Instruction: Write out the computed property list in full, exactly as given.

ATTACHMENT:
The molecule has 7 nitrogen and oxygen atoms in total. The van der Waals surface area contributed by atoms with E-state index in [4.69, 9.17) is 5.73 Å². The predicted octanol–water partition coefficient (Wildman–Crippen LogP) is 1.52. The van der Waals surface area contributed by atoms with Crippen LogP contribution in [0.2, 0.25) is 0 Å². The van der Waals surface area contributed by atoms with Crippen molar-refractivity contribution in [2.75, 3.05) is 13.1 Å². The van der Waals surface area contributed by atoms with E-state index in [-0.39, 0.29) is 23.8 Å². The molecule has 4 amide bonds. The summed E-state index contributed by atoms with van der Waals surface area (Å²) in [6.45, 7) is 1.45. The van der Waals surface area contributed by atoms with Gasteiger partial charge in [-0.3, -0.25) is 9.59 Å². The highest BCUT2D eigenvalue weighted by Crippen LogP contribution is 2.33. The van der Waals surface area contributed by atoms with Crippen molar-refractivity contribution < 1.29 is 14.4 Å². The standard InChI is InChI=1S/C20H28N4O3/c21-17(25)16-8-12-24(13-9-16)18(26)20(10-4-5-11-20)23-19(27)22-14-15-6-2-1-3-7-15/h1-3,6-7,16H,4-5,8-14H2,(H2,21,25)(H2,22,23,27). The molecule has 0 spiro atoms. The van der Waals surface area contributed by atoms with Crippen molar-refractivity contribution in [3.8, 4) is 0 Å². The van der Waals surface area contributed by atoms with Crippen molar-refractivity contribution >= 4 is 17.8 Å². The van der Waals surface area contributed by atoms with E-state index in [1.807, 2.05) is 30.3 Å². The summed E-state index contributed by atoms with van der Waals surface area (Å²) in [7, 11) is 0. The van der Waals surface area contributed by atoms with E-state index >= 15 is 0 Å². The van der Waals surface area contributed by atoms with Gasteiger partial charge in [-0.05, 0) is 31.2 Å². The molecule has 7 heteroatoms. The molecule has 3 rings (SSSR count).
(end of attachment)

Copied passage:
The molecule has 7 nitrogen and oxygen atoms in total. The van der Waals surface area contributed by atoms with E-state index in [4.69, 9.17) is 5.73 Å². The predicted octanol–water partition coefficient (Wildman–Crippen LogP) is 1.52. The van der Waals surface area contributed by atoms with Crippen LogP contribution in [0.2, 0.25) is 0 Å². The van der Waals surface area contributed by atoms with Crippen molar-refractivity contribution in [2.75, 3.05) is 13.1 Å². The van der Waals surface area contributed by atoms with E-state index in [-0.39, 0.29) is 23.8 Å². The molecule has 4 amide bonds. The summed E-state index contributed by atoms with van der Waals surface area (Å²) in [6.45, 7) is 1.45. The van der Waals surface area contributed by atoms with Gasteiger partial charge in [-0.3, -0.25) is 9.59 Å². The highest BCUT2D eigenvalue weighted by Crippen LogP contribution is 2.33. The van der Waals surface area contributed by atoms with Crippen molar-refractivity contribution < 1.29 is 14.4 Å². The standard InChI is InChI=1S/C20H28N4O3/c21-17(25)16-8-12-24(13-9-16)18(26)20(10-4-5-11-20)23-19(27)22-14-15-6-2-1-3-7-15/h1-3,6-7,16H,4-5,8-14H2,(H2,21,25)(H2,22,23,27). The molecule has 0 spiro atoms. The van der Waals surface area contributed by atoms with Crippen molar-refractivity contribution in [3.8, 4) is 0 Å². The van der Waals surface area contributed by atoms with Crippen molar-refractivity contribution >= 4 is 17.8 Å². The van der Waals surface area contributed by atoms with E-state index in [1.807, 2.05) is 30.3 Å². The summed E-state index contributed by atoms with van der Waals surface area (Å²) in [7, 11) is 0. The van der Waals surface area contributed by atoms with E-state index >= 15 is 0 Å². The van der Waals surface area contributed by atoms with Gasteiger partial charge in [-0.05, 0) is 31.2 Å². The molecule has 7 heteroatoms. The molecule has 3 rings (SSSR count).